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The Math Tutor

"I would come to math tutoring after school and Mr. Ludlow would sit next to me. During the tutoring session, he put his hand down my pants. I could see his face get red and he started breathing faster...."

This is a paraphrase from a man I know who was a 4th Grader at St. David's School back in the 1970s.

Mr. Ludlow taught at St. David's in the 1960s and early 1970s. Before coming to the school, he had been an active member of the Catholic Worker movement, writing in their publication and working with Dorothy Day.

He wrote once, "There are enough things binding us already under pain of mortal sin to not wish to multiply them, to place another burden on ourselves. Some of us might wish that the Commandments themsielves were rather a matter of counsel than of precept. But then again, in these matters, we have to abstract from our personal psychological makeup, as far as that is possible, and employ reason in attempting to determine what would be a right conscience" (The Catholic Worker, Vol XXII, No. 7, February 1956).

It's pretty hard to figure out what he's saying - and that's true in all the articles he wrote back then. Is he saying we are too burdened by ethical precepts ("Commandments")?

In his obituary in The Catholic Worker in January-February 1996, he is described as "A sweet old curmudgeon, crusty and opinionated."

He also writes a long article defining the positions of the Catholic Worker movement.

Current St. David's parents - especially hedge fund managers - might feel uncomfortable with this completely Marxist position.

At the same time, you also might want to vomit.

One the one hand, this man is fucking small boys.

On the other, he is writing "Persecution of any people is a serious sin and denial of free will."


Catholic Worker Positions

By Robert Ludlow 

The general aim of the Catholic Worker Movement is to realize in the individual and in society the expressed and implied teachings of Christ....

The society in which we live and which is generally called capitalist (because of its method of producing wealth) and bourgeois (because of the prevalent mentality) is not in accord with justice and charity ... A just order would provide the necessities of life for all, and needs would determine what would be produced. From each according to his ability, to each according to his needs. Today we have a non-producing class which is maintained by the labor of others with the consequence that the laborer is systematically robbed of that wealth which he produces over and above what is need for his bare maintenance....

Capitalist society fails to take in the whole nature of man but rather regards him as an economic factor in production. He is an item in the expense sheet of the employer. Profit determines what type of work he shall do....

Capitalism is maintained by class war. Since the aim of the capitalist employer is to obtain labor as cheaply as possible and the aim of labor is to sell itself as dearly as possible and buy the products produced as cheaply as possible there is an inevitable and persistent conflict which can only be overcome when the capitalist ceases to exist as a class.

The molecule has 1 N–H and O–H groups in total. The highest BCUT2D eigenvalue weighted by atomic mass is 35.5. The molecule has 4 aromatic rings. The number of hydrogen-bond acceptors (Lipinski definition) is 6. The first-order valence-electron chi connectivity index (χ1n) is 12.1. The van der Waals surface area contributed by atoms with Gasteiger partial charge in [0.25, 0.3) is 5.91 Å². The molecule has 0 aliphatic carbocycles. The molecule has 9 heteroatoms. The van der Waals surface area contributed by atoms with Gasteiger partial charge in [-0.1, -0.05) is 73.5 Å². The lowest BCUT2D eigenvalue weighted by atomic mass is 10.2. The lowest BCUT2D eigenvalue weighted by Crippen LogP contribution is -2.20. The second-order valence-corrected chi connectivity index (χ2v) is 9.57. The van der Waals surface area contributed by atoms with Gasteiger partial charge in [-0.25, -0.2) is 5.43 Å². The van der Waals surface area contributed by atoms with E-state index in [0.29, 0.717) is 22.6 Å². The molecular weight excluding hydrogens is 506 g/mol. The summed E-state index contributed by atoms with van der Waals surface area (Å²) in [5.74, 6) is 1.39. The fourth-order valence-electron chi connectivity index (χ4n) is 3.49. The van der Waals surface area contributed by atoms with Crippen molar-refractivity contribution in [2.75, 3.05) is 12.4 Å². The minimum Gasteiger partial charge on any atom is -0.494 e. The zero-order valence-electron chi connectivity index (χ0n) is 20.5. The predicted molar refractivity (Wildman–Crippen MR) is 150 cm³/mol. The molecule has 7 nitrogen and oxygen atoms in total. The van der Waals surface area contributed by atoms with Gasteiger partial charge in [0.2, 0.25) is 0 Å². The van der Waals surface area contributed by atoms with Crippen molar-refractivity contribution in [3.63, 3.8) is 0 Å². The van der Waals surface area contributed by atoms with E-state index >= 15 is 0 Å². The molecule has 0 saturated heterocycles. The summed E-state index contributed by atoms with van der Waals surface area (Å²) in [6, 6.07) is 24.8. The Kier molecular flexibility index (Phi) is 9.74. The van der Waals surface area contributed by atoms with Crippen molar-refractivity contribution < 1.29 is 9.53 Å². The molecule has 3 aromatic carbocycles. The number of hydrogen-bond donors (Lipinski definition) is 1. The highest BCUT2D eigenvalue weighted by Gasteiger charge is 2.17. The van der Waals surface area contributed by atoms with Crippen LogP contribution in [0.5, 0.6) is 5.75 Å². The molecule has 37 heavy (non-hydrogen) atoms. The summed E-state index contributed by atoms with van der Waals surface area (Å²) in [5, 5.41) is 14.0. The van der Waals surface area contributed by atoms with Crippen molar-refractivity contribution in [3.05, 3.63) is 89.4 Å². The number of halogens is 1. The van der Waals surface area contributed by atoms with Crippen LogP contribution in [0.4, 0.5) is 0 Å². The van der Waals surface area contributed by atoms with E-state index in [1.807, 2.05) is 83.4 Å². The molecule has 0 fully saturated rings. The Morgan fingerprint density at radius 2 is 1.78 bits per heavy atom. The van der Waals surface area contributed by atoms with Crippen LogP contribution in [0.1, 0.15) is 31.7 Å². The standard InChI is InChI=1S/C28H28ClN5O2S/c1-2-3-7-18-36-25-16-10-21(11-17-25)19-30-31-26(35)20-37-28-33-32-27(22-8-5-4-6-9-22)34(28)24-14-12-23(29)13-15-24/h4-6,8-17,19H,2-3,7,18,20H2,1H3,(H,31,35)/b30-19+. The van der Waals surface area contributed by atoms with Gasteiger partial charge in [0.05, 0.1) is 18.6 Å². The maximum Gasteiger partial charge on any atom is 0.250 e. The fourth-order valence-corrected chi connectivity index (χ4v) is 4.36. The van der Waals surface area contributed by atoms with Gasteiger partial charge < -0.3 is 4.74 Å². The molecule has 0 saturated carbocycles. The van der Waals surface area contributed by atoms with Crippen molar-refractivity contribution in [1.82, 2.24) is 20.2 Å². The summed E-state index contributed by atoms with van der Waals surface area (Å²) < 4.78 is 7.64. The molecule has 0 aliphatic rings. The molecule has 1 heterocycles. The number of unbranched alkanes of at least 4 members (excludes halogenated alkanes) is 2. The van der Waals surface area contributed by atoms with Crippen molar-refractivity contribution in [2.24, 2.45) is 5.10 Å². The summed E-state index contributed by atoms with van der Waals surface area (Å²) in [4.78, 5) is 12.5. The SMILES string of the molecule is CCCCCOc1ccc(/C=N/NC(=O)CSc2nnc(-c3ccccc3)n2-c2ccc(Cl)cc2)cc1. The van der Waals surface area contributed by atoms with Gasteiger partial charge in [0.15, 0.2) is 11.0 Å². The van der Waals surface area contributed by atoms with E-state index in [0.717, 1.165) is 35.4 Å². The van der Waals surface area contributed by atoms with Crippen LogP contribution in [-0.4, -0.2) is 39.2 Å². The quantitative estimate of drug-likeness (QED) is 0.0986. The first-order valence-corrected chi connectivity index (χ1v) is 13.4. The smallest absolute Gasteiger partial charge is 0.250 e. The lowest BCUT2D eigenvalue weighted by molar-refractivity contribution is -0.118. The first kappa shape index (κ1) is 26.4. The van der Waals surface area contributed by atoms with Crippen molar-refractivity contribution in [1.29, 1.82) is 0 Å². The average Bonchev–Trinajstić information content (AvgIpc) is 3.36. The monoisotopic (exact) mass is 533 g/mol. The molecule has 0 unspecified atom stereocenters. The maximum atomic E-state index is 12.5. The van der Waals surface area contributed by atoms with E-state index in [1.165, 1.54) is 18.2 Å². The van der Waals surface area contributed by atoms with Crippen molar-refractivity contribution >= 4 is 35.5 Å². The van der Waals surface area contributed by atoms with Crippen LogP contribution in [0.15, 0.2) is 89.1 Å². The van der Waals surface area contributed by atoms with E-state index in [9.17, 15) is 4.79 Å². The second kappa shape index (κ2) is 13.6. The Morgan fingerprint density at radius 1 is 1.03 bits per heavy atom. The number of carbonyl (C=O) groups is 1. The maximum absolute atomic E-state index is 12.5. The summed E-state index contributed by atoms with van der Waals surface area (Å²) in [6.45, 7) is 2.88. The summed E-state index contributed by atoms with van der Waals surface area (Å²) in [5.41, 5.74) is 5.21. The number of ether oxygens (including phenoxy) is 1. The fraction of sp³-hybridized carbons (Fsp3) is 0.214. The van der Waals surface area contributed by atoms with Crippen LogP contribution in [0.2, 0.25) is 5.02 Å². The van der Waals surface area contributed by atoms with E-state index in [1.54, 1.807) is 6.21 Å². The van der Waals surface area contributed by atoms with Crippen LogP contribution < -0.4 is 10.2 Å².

A complete rejection of the present social order and a non-violent revolution to establish an order more in accord with Christian values. This can only be done by direct action since political means have failed as a method for bringing about this society. Therefore we advocate a personalism which takes on ourselves responsibility for changing conditions to the extent that we are able to do so....

We believe in a withdrawal from the capitalist system so far as each one is able to do so. Toward this end we favor the establishment of a Distributist economy wherein those who have a vocation to the land will work on the farms surrounding the village and those who have other vocations will work in the village itself. In this way we will have a decentralized economy which will dispense with the State as we know it and will be federationist in character as was society during certain periods that preceded the rise of national states.

We believe in the complete equality of all men as brothers under the Fatherhood of God. Racism in any form is blasphemy against God who created all mankind in His image and who offers redemption to all. Man comes to God freely or not at all and it is not the function of any man or institution to force the Faith on anyone. Persecution of any people is therefore a serious sin and denial of free will....

When we fight tyranny and injustice and the class war we must do so by spiritual weapons and by non-cooperation. Refusal to pay taxes, refusal to register for conscription, refusal to take part in civil-defense drills, non-violent strikes, withdrawal from the system are all methods that can be employed in this fight for justice.


He also wrote poetry that I, personally, would have to describe as insane.

(The Catholic Worker, December, 1955)

There are no photos of Bob Ludlow on the internet. Maybe St. David's has a few in its archives?

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